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Fairy Circles, Namibia’s Great Mystery

Jun 19, 14 Fairy Circles, Namibia’s Great Mystery

The world is full of legends, myths and the unexplained. Ghosts, monsters, aliens and natural phenomenon provide researchers, investigators and scientists with plenty of subjects to explore. Mysteries of the world are one of my favorite topics. So when I hear of an unexplained occurrence, it sparks my interest.

Bigfoot, the Loch Ness Monster, aliens from outer space and ghost stories are plastered all over the Internet, in the news and are talked about around campfires. Most of us have heard of crop circles, presumed to be made by aliens. Many have been explained or are hoaxes.

However, in a stretch of desert land covering 1,100 miles in Namibia, there are thousands of bare spots surrounded by grass. They have come to be known as fairy circles. These circles have been studied for decades with many theories suggested, including made by aliens, but they still remain a mystery.

Local legends from the Himba people claim they are caused by footprints of the gods or spirits with magical powers. Another legend speaks of a dragon with poisonous breath kills the vegetation to form the circles.

These fairy circles range in size from 10 to 65 feet in diameter and have a life cycle of 30 to 60 years. They were first mentioned in literature in the 1920s and have been a topic of study ever since with no definite explanation of how they are formed. “The point is, fairy circles are still a mystery. There’s been lots of work done in the field and in labs, but none could solve the issue,” Stephan Getzin, a scientist from the Helmholtz Centre for Environmental Research in Leipzig, Germany said in a CNN article

Last year, a suggestion that the circles were formed by sand termites was published in the journal Science. Author of the paper, Norbert Juergens explains the termites eat the roots of the grass and it dies. However, this has not been proven along with all other explanations that have been raised over the years. “I don’t want to overstate things, but there is not a single study showing that social insects can cause such large-scale homogenous distribution patterns, as revealed by our study,” adds Getzin.

Juergens study found termites in 80 to 100 percent of the circles and 100 percent in new circles and it is the only insect to live in the range of the circles. The circles grow in size as the termites eat the roots. However, when the circle reaches about 65 feet they begin to fill back in with vegetation.

“There is a high correlation between fairy circles and these termites, and therefore Juergens claimed that they’re the cause. But it’s just a correlation, and one of the most fundamental mistakes a scientist can make is to confuse correlation with causation. The termite theory is very appealing to people, because it’s relatively easy to understand, whereas self-organization requires some knowledge or intuition for how plants work,” says Walter Tschinkel, a biology professor at Florida State University who specializes in both social insect behavior and fairy circles.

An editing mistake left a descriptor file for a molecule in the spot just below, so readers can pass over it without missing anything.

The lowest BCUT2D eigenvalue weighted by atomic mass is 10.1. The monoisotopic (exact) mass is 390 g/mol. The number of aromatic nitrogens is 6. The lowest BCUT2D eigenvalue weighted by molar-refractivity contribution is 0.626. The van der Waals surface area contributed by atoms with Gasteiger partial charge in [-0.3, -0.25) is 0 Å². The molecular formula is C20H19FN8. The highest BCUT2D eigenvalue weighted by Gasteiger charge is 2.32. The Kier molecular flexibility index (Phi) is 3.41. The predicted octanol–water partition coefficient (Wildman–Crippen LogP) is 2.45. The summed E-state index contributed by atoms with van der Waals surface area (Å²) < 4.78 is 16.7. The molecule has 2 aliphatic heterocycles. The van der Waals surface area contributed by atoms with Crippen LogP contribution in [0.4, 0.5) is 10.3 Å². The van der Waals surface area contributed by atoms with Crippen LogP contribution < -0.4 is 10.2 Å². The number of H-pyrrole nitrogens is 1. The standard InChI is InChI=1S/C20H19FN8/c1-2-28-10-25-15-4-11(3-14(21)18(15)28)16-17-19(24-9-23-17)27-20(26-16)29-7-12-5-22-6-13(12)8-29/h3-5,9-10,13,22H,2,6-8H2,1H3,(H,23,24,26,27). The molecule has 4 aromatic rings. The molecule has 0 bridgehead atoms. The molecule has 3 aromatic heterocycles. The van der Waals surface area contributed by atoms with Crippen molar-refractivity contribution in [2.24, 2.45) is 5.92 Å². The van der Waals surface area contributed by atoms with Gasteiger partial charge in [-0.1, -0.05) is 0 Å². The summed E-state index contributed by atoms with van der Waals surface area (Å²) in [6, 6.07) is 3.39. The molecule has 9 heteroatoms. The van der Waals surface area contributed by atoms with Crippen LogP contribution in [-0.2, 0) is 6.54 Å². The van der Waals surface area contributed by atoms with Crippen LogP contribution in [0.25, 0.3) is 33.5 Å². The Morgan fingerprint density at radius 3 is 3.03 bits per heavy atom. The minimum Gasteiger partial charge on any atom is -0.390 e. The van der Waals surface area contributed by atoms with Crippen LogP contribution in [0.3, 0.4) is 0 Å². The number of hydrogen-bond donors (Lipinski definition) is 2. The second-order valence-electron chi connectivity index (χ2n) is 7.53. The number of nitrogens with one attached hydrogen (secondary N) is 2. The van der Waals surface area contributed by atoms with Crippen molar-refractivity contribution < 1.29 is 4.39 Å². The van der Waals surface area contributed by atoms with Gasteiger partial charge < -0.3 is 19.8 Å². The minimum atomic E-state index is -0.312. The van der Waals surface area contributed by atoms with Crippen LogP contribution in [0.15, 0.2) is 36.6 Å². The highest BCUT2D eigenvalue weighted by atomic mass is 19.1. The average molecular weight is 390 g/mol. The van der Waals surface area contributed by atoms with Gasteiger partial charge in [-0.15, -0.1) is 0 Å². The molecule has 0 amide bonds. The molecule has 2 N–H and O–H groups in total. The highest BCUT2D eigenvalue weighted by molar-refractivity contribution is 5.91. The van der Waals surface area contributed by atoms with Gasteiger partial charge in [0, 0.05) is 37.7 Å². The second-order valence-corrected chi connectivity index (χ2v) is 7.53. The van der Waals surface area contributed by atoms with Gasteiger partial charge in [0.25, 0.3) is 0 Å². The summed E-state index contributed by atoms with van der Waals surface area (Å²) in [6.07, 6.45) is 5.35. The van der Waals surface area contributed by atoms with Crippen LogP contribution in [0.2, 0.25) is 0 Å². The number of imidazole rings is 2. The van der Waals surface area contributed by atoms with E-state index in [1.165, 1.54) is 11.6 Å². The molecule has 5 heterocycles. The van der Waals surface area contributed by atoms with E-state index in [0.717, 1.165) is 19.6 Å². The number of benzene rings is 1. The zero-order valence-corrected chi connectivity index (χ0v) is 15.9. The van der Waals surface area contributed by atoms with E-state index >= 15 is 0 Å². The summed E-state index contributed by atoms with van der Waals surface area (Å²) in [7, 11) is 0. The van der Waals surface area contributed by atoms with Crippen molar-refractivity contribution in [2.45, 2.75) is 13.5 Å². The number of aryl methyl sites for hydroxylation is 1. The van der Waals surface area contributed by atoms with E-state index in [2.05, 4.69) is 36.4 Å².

Getzin and a team of Israeli experts came up with a theory of their own. They suggest the phenomenon is self-organization. This occurs when water is scarce in arid climates and the vegetation forms patterns to maximize the limited resources.

“If you go to Wikipedia and type in ‘tiger bush‘, you’ll find aerial images of a county in Niger where the vegetation forms in striped patterns. In Australia, you have [areas with grass circles known as] spinifex grass.” And “A few days ago, a professor in California sent me an example of ring-like patterns formed in the Mojave Desert,” Getzin said.

“Whereas all insect studies showed large-scale clumping of nest locations, self-organization in itself can cause homogenous spacing at those scales and even beyond to several kilometers,” he adds.

Another explanation on how these mysterious circles are formed is that they are on an underground chimney that carry poisonous gasses that kill the grass, but no gas has been detected as of yet.

The question was asked, “Are they arranged and positioned merely by chance — just like coins dropped accidentally and now scattered all over the place. Are there signs or distinguishable patterns of clustering in certain locations? Or do these patches perhaps need to maintain a minimum distance to their respective neighbours?” Getzin answered, “The occurrence of such patterning in nature is rather unusual. There must be particularly strong regulating forces at work.”

“We have adopted an entirely novel approach in this research. Although scientists have been trying to answer this question for decades their mystery remains as yet unresolved,” Getzin concludes on the formation of the fairy circles of Namibia.

Image Credit: Thorsten Becker

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